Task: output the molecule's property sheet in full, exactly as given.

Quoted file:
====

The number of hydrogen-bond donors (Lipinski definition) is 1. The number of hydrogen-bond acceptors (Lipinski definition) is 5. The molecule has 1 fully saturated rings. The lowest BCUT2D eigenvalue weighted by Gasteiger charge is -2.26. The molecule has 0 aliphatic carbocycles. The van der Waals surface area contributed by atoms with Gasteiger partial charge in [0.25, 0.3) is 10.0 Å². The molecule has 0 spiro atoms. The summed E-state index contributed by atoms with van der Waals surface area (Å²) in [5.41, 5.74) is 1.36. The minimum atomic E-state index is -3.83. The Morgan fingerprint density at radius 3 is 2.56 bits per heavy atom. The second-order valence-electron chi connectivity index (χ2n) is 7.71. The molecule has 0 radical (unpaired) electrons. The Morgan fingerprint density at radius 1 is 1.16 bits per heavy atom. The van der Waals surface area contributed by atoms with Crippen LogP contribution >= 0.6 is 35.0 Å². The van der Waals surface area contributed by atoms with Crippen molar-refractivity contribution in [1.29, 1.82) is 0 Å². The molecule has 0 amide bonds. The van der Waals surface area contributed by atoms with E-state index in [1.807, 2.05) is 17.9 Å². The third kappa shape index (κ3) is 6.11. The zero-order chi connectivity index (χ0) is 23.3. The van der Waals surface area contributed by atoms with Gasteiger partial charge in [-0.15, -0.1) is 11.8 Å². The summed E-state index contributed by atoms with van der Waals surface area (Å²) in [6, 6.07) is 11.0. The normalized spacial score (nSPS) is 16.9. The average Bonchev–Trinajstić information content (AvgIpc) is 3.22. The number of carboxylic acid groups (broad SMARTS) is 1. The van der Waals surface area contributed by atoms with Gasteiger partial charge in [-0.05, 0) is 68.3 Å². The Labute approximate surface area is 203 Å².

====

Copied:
The number of hydrogen-bond donors (Lipinski definition) is 1. The number of hydrogen-bond acceptors (Lipinski definition) is 5. The molecule has 1 fully saturated rings. The lowest BCUT2D eigenvalue weighted by Gasteiger charge is -2.26. The molecule has 0 aliphatic carbocycles. The van der Waals surface area contributed by atoms with Gasteiger partial charge in [0.25, 0.3) is 10.0 Å². The molecule has 0 spiro atoms. The summed E-state index contributed by atoms with van der Waals surface area (Å²) in [5.41, 5.74) is 1.36. The minimum atomic E-state index is -3.83. The Morgan fingerprint density at radius 3 is 2.56 bits per heavy atom. The second-order valence-electron chi connectivity index (χ2n) is 7.71. The molecule has 0 radical (unpaired) electrons. The Morgan fingerprint density at radius 1 is 1.16 bits per heavy atom. The van der Waals surface area contributed by atoms with Crippen LogP contribution >= 0.6 is 35.0 Å². The van der Waals surface area contributed by atoms with Crippen molar-refractivity contribution in [1.29, 1.82) is 0 Å². The molecule has 0 amide bonds. The van der Waals surface area contributed by atoms with E-state index in [1.807, 2.05) is 17.9 Å². The third kappa shape index (κ3) is 6.11. The zero-order chi connectivity index (χ0) is 23.3. The van der Waals surface area contributed by atoms with Gasteiger partial charge in [-0.15, -0.1) is 11.8 Å². The summed E-state index contributed by atoms with van der Waals surface area (Å²) in [6, 6.07) is 11.0. The normalized spacial score (nSPS) is 16.9. The average Bonchev–Trinajstić information content (AvgIpc) is 3.22. The number of carboxylic acid groups (broad SMARTS) is 1. The van der Waals surface area contributed by atoms with Gasteiger partial charge in [-0.05, 0) is 68.3 Å². The Labute approximate surface area is 203 Å².